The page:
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Movie Review

The Chronicles of Narnia: The Voyage of the Dawn Treader

MPAA Rating: PG for some frightening images and sequences of fantasy action.

Reviewed by: David Criswell, Ph.D.
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Primary Audience:
Kids, Family, Teens
Genre:
Action Adventure Fantasy Family Kids Sequel
Length:
1 hr. 55 min.
Year of Release:
2010
USA Release:
December 10, 2010 (wide—3,500+ theaters)
DVD: April 8, 2011
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Relevant Issues
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Review: The Chronicles of Narnia: The Lion, the Witch and the Wardrobe (2005)

Review: The Chronicles of Narnia: Prince Caspian (2008)

INTERVIEW—Behind the scenes of “The Chronicles of Narnia: The Lion, the Witch and the Wardrobe”

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How do I know what is right from wrong? Answer

Forgiveness

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If God forgives me every time I ask, why do I still feel so guilty? Answer

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Featuring: Simon Pegg (Reepicheep), Tilda Swinton (The White Witch), Liam Neeson (Aslan), Ben Barnes (King Caspian), Skandar Keynes (Edmund Pevensie), Georgie Henley (Lucy Pevensie), more »
Director: Michael Apted—“Amazing Grace
Producer: Fox 2000 Pictures, Twentieth Century Fox Film Corporation, Walden Media, more »
Distributor: Fox-Walden

“Return to magic. Return to hope. Return to Narnia.”

“Voyage of the Dawn Treader” is the third in The Chronicles of Narnia series and the first directed by Michael Apted, who directed the great film “Amazing Grace” as well the Bond film “The World Is Not Enough.”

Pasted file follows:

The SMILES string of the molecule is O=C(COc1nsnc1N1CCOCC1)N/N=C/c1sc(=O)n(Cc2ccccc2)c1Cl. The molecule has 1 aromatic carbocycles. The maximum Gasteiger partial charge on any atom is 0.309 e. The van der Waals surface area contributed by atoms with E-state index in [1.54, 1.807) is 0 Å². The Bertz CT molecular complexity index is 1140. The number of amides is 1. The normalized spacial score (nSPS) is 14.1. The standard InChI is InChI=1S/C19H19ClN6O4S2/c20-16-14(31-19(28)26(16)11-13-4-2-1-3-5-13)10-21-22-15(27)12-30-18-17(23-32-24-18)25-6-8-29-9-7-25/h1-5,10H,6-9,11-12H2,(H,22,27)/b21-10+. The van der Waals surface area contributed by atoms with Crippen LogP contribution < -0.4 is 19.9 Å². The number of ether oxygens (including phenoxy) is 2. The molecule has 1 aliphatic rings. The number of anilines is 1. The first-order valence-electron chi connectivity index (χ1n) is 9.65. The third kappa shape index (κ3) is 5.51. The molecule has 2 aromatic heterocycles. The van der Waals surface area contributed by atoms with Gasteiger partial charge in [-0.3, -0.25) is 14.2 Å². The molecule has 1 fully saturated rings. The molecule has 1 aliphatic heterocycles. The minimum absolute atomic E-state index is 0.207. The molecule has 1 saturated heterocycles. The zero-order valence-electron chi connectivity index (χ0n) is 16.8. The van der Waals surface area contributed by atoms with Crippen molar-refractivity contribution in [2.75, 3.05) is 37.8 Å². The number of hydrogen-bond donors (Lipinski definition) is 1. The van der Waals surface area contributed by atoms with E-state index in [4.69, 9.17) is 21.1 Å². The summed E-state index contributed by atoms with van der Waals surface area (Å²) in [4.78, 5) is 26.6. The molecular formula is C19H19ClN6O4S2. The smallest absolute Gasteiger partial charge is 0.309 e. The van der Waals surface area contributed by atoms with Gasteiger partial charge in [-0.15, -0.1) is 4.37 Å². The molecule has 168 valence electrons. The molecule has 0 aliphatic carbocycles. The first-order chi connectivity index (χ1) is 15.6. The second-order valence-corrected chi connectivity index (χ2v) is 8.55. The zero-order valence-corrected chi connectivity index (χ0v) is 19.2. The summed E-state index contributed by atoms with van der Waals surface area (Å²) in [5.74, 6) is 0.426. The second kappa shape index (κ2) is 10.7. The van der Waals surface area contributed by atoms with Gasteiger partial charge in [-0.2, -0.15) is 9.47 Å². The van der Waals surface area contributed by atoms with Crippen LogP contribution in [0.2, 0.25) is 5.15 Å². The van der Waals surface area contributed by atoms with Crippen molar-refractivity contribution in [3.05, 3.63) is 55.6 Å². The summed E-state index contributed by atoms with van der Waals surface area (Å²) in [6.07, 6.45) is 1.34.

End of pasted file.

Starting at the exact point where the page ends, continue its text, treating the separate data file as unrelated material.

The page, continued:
One will quickly be stricken by the differences in “Voyage of the Dawn Treader” and its predecessors. Most obvious is the human element. “Voyage of the Dawn Treader” focuses much more on human characters and human emotions than the previous films. Except for Reepicheep, every one of the central characters are humans. This allows the viewer to identify better with the human element.

In the third chapter of Narnia, Prince Caspian sets sail to find seven swords scattered across the kingdom. In each case, one or more of the characters falls prey to temptation. Whether lust for wealth, greed, power, or vanity, all must face their sins in order to emerge victorious. Their journey takes them across the seas to the end of the world, but no comparisons to a certain pirate movie are applicable.

Of the original crowd, only Lucy and Edmund return. The older children can no longer return to Narnia. Since this pattern would continue into the next story, Lewis introduced Eustace, a spoiled child who makes the young Edmund look like a spiritual giant by comparison. Eustace will, of course, return for the “Silver Chair,” Narnia’s fourth installment (and one best suited to be translated into a film). Here, he is introduced as the young immature brat who undergoes a life transforming event.

Spiritually speaking, the story focuses on temptations and how they hamper our spiritual walk. It shows how the enemy uses our own selfish desires to take our focus off of God and our true purpose in life. We become embedded in our own selfish aspirations and neglect those which we should be promoting.